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Getting A Head Start in the Era of Floppy Disks
Bringing Big Data to Life

In a time where technological advancements were sparse and ceased to exist, Dr. Izzatdin A. Aziz saw an opportunity and grasped it. Now, a Senior Lecturer at the Computer & Information Sciences department at Universiti Teknologi PETRONAS, he opens up about how he became involved in IT and computer science along with his journey thus far. He begins by explaining,

DrIzzatdin.jpeg“I believed that IT was the way forward at the time. I was exposed to a word editor called Word Star for the first time in 1995. I explored my way through the capabilities of what this software was able to do and discovered new heights."


He adds: “At the time, my brother was already a computer science degree holder. So naturally, I became intrigued when he showed me a few tips and tricks useful in manoeuvring through a basic business. It was then that I thought, this was an interesting field to explore, especially in driving businesses forward.


Upon graduating, Dr. Izzatdin joined Perodua where he had to code and improve the codes for the robotic arms at the assembly belt – in which Visual Basic (VB) was what they were using. He recalls this as the realization moment that there were actual needs for IT in the industry.


Technology and the world of IT have progressed effortlessly from a time where everything was limited, to now being a limitless myriad of possibilities. Today, we are even given the possibility of classifying potentially alarming behaviour through one's social media presence. Dr. Izzatdin elaborates by saying, “There's this thing called User Behaviour Analysis, where we're able to identify if someone is a terrorist or even a psychopath through their tweets and texts. It's done through a series of coding with scoring points, which will then add up into a final placing."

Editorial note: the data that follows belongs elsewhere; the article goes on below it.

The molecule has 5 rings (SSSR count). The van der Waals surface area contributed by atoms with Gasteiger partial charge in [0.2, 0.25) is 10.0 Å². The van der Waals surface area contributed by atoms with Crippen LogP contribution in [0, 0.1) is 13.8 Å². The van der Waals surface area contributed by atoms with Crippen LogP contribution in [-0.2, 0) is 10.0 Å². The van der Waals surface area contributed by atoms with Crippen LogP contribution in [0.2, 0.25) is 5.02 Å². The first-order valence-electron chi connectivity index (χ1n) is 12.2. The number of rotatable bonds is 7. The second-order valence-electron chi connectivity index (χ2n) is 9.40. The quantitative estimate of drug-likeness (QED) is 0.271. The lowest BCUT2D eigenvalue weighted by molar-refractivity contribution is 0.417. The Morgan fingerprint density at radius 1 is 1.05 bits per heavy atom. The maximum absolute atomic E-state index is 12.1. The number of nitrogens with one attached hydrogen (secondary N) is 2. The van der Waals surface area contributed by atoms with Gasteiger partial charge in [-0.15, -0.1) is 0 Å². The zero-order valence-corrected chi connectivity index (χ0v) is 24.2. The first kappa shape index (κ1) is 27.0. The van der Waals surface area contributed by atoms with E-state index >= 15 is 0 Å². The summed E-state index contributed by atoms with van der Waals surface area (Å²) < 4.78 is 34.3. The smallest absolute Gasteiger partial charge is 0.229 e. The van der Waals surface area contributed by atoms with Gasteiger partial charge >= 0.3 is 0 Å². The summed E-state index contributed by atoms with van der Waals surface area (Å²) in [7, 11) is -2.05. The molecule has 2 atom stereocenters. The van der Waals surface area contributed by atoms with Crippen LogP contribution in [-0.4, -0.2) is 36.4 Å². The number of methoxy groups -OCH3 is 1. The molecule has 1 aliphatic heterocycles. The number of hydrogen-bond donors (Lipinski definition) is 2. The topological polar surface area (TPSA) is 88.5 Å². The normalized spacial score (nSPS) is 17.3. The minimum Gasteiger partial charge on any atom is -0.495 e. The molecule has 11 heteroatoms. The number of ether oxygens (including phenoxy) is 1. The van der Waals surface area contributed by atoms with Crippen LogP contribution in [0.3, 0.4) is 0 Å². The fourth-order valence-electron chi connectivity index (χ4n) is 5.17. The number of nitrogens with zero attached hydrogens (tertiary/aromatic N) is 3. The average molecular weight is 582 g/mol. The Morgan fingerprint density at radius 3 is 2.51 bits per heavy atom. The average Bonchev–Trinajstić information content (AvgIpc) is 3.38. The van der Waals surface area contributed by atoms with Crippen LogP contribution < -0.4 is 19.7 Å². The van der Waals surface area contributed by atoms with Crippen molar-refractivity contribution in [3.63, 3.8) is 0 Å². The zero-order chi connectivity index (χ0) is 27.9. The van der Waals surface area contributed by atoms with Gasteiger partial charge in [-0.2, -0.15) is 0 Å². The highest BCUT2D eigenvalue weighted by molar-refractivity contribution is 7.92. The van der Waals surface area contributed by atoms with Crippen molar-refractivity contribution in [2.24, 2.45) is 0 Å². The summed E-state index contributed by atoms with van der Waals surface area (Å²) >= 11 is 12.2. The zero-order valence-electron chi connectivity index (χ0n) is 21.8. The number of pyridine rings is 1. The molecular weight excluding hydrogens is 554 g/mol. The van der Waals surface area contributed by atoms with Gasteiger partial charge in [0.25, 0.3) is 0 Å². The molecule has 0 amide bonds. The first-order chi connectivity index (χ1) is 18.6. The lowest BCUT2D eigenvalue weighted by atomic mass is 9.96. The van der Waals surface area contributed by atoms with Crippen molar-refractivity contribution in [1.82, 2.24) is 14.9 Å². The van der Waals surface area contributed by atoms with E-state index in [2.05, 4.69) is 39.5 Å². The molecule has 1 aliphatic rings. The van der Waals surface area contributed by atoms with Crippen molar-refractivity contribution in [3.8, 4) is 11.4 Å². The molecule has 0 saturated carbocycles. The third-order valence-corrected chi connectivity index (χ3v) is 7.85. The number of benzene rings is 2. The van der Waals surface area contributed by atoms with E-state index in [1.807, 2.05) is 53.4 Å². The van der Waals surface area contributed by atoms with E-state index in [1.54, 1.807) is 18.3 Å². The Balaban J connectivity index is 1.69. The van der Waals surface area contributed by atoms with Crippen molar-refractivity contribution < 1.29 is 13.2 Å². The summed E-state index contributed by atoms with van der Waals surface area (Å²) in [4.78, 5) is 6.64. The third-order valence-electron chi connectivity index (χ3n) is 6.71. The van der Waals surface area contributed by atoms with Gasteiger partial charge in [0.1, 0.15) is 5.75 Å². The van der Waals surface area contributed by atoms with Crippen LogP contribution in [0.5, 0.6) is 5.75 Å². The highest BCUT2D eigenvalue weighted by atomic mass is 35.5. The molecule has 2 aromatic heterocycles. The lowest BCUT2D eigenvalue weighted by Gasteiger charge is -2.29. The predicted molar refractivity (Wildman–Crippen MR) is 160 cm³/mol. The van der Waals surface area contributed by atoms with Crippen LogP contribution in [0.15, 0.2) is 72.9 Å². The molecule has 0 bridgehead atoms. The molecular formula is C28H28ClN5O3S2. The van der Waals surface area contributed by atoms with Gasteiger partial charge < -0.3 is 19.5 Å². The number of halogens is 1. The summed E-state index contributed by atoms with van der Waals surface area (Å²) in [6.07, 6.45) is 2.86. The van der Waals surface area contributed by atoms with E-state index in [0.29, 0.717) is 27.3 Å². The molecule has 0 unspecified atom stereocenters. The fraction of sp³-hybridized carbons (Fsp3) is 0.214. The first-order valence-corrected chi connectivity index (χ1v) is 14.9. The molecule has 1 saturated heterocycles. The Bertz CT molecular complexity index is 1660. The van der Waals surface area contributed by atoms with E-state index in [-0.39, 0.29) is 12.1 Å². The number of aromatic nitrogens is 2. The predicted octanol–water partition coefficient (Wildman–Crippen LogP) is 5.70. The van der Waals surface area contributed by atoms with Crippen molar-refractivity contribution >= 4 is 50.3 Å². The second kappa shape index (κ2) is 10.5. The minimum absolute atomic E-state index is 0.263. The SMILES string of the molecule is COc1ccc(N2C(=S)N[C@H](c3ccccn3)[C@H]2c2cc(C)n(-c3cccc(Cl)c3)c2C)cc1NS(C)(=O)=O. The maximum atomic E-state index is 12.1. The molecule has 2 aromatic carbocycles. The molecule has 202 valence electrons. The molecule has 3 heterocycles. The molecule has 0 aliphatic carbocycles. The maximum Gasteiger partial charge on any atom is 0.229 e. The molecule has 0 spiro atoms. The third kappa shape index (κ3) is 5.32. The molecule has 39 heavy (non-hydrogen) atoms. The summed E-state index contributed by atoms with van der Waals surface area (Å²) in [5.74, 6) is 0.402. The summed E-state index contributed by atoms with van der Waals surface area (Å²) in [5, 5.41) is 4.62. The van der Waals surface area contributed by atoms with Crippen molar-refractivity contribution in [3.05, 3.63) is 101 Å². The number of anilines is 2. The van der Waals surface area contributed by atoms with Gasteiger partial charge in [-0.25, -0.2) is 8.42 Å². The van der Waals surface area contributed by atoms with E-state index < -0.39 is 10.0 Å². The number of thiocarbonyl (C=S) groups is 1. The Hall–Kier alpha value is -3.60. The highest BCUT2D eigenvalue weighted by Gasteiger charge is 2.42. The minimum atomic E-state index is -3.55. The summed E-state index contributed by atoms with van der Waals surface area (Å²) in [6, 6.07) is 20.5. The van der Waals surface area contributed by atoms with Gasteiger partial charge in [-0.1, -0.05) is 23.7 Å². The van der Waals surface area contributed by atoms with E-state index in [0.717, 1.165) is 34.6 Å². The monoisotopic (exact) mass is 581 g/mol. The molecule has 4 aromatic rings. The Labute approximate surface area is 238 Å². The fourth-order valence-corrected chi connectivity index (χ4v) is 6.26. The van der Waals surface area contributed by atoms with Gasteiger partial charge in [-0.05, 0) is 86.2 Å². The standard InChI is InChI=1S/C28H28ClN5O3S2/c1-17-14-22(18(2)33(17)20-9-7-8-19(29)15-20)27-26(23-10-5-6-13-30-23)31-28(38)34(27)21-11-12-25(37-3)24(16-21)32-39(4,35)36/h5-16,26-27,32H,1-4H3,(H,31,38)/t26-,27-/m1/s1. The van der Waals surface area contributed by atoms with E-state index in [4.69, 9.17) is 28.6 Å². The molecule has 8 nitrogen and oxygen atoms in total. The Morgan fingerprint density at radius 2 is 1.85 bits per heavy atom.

He also talks about how, as long as there is big data – things can indeed progress. Data will never subside, but instead it will keep getting bigger. He states that there will always be value as long as there is big data. Dr. Izzatdin then mentions how at the moment, there is a lot of work done in the area of descriptive type of analytics. He suggests that this is a thing of the past – predictive type of analytics is what we ought to focus on.